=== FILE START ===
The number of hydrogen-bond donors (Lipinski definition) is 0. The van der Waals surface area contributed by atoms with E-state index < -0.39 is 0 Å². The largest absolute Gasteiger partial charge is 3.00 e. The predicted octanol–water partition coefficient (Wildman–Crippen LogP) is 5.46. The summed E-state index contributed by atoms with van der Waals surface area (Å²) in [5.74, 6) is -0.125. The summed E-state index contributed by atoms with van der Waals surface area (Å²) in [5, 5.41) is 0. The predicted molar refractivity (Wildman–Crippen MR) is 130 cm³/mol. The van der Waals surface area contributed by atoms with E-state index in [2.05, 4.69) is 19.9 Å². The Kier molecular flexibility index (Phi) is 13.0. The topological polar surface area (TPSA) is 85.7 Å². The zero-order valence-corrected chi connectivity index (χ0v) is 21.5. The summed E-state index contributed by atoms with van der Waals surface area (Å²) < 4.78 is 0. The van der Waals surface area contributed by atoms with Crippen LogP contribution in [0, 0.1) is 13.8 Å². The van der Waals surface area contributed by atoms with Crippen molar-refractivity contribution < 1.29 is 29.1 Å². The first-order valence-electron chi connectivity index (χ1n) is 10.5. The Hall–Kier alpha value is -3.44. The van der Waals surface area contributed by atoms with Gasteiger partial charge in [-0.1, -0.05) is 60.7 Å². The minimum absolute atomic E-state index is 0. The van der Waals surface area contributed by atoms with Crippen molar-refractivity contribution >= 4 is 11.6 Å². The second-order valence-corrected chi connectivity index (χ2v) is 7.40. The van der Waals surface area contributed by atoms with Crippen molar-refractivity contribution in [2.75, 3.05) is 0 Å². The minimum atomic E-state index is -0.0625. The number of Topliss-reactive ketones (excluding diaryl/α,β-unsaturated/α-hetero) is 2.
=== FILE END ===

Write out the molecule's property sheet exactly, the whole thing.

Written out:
The number of hydrogen-bond donors (Lipinski definition) is 0. The van der Waals surface area contributed by atoms with E-state index < -0.39 is 0 Å². The largest absolute Gasteiger partial charge is 3.00 e. The predicted octanol–water partition coefficient (Wildman–Crippen LogP) is 5.46. The summed E-state index contributed by atoms with van der Waals surface area (Å²) in [5.74, 6) is -0.125. The summed E-state index contributed by atoms with van der Waals surface area (Å²) in [5, 5.41) is 0. The predicted molar refractivity (Wildman–Crippen MR) is 130 cm³/mol. The van der Waals surface area contributed by atoms with E-state index in [2.05, 4.69) is 19.9 Å². The Kier molecular flexibility index (Phi) is 13.0. The topological polar surface area (TPSA) is 85.7 Å². The zero-order valence-corrected chi connectivity index (χ0v) is 21.5. The summed E-state index contributed by atoms with van der Waals surface area (Å²) < 4.78 is 0. The van der Waals surface area contributed by atoms with Crippen LogP contribution in [0, 0.1) is 13.8 Å². The van der Waals surface area contributed by atoms with Crippen molar-refractivity contribution < 1.29 is 29.1 Å². The first-order valence-electron chi connectivity index (χ1n) is 10.5. The Hall–Kier alpha value is -3.44. The van der Waals surface area contributed by atoms with Gasteiger partial charge in [-0.1, -0.05) is 60.7 Å². The minimum absolute atomic E-state index is 0. The van der Waals surface area contributed by atoms with Crippen molar-refractivity contribution >= 4 is 11.6 Å². The second-order valence-corrected chi connectivity index (χ2v) is 7.40. The van der Waals surface area contributed by atoms with Crippen molar-refractivity contribution in [2.75, 3.05) is 0 Å². The minimum atomic E-state index is -0.0625. The number of Topliss-reactive ketones (excluding diaryl/α,β-unsaturated/α-hetero) is 2.